Immunoglobulin M, or IgM for short, is a basic antibody that is produced by B cells. IgM is by far the physically largest antibody in the human circulatory system. It is the first antibody to appear in response to initial exposure to antigen. The spleen is the major site of specific IgM production. 
Structure and function
IgM forms polymers where multiple immunoglobulins are covalently linked together with disulfide bonds, mostly as a pentamer but also as a hexamer. IgM has a molecular mass of approximately 970 kDa (in its pentamer form). Because each monomer has two antigen binding sites, a pentameric IgM has 10 binding sites. Typically, however, IgM cannot bind 10 antigens at the same time because the large size of most antigens hinders binding to nearby sites.
The J chain is found in pentameric IgM but not in the hexameric form, perhaps due to space constraints in the hexameric complex. Pentameric IgM can also be made in the absence of J chain. At present, it is still uncertain what fraction of normal pentamer contains J chain, and to this extent it is also uncertain whether a J chain-containing pentamer contains one or more than one J chain. 
Because IgM is a large molecule, it cannot diffuse well, and is found in the interstitium only in very low quantities. IgM is primarily found in serum; however, because of the J chain, it is also important as a secretory immunoglobulin.
Due to its polymeric nature, IgM possesses high avidity, and is particularly effective at complement activation. By itself, IgM is an ineffective opsonin; however it contributes greatly to opsonization by activating complement and causing C3b to bind to the antigen.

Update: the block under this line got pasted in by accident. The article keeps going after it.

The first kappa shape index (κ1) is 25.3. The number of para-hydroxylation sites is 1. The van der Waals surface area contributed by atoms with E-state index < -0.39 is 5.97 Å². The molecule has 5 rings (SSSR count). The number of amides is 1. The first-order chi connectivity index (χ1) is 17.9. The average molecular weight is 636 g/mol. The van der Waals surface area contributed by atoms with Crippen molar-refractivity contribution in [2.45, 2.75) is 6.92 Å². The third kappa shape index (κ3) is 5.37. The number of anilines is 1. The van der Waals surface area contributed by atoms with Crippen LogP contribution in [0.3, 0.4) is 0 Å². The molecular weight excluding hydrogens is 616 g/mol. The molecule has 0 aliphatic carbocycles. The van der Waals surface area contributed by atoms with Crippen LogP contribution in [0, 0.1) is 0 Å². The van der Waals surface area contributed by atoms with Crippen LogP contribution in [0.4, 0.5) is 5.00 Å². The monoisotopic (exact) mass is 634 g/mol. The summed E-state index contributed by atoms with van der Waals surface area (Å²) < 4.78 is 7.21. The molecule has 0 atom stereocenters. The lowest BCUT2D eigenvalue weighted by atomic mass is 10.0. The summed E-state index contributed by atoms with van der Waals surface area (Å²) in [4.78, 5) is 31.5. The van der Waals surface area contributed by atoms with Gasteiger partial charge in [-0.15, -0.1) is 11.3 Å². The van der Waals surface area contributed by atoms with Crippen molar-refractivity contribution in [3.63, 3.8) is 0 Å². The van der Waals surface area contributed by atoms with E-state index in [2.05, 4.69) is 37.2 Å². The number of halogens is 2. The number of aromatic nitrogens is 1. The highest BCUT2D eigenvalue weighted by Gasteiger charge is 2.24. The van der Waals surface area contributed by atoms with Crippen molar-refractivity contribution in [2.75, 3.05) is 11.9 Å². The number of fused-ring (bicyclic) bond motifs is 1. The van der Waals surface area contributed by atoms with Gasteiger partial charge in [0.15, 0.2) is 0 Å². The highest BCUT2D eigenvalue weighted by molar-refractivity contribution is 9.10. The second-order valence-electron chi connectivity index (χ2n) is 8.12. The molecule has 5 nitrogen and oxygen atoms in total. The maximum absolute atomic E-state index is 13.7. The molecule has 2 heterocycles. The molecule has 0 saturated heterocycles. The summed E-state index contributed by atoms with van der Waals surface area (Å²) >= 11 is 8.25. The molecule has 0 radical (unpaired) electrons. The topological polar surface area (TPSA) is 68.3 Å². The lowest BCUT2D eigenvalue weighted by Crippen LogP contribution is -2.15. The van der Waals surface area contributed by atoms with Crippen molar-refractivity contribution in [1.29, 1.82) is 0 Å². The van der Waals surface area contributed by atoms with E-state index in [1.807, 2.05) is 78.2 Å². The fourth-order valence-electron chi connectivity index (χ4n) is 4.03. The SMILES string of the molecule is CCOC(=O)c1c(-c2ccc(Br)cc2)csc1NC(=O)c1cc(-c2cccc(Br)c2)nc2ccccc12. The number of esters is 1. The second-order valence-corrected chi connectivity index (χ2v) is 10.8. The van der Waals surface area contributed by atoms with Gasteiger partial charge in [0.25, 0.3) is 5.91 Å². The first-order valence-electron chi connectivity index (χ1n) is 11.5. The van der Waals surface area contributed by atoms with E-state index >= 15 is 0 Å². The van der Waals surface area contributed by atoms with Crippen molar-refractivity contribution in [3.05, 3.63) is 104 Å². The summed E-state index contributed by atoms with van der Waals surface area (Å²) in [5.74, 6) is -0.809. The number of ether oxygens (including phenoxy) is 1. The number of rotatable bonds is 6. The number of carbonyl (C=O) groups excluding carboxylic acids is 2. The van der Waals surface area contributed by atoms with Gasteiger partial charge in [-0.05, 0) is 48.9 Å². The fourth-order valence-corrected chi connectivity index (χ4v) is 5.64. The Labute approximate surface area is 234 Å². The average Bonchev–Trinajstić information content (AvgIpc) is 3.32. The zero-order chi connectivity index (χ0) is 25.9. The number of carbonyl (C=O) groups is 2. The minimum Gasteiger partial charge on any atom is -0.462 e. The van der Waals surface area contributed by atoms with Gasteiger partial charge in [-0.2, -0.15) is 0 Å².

In germline cells, the gene segment encoding the μ constant region of the heavy chain is positioned first among other constant region gene segments. For this reason, IgM is the first immunoglobulin expressed by mature B cells.
It is also the first immunoglobulin expressed in the fetus (around 20 weeks) and phylogenetically the earliest antibody to develop.
IgM antibodies appear early in the course of an infection and usually reappear, to a lesser extent, after further exposure. IgM antibodies do not pass across the human placenta (only isotype IgG).
These two biological properties of IgM make it useful in the diagnosis of infectious diseases. Demonstrating IgM antibodies in a patient's serum indicates recent infection, or in a neonate's serum indicates intrauterine infection (e.g. congenital rubella).
The development of anti-donor IgM after organ transplantation is not associated with graft rejection but it may have a protective effect.
IgM in normal serum is often found to bind to specific antigens, even in the absence of prior immunization. For this reason IgM has sometimes been called a "natural antibody". This phenomenon is probably due to the high avidity of IgM that allow it to bind detectably even to weakly cross-reacting antigens that are naturally occurring. For example the IgM antibodies that bind to the red blood cell A and B antigens might be formed in early life as a result of exposure to A- and B-like substances that are present on bacteria or perhaps also on plant materials.
IgM is more sensitive to denaturation by 2-mercaptoethanol than IgG. This technique was historically used to distinguish between these isotypes before specific anti-IgG and anti-IgM secondary antibodies for immunoassays became commercially available. Serum samples would be tested for reactivity with an antigen before or after 2-mercaptoethanol treatment to determine whether the activity was due to IgM or IgG.
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- Immunoglobulin M at the US National Library of Medicine Medical Subject Headings (MeSH)
- Immunoglobulin M Deficiency Reference from Medscape.com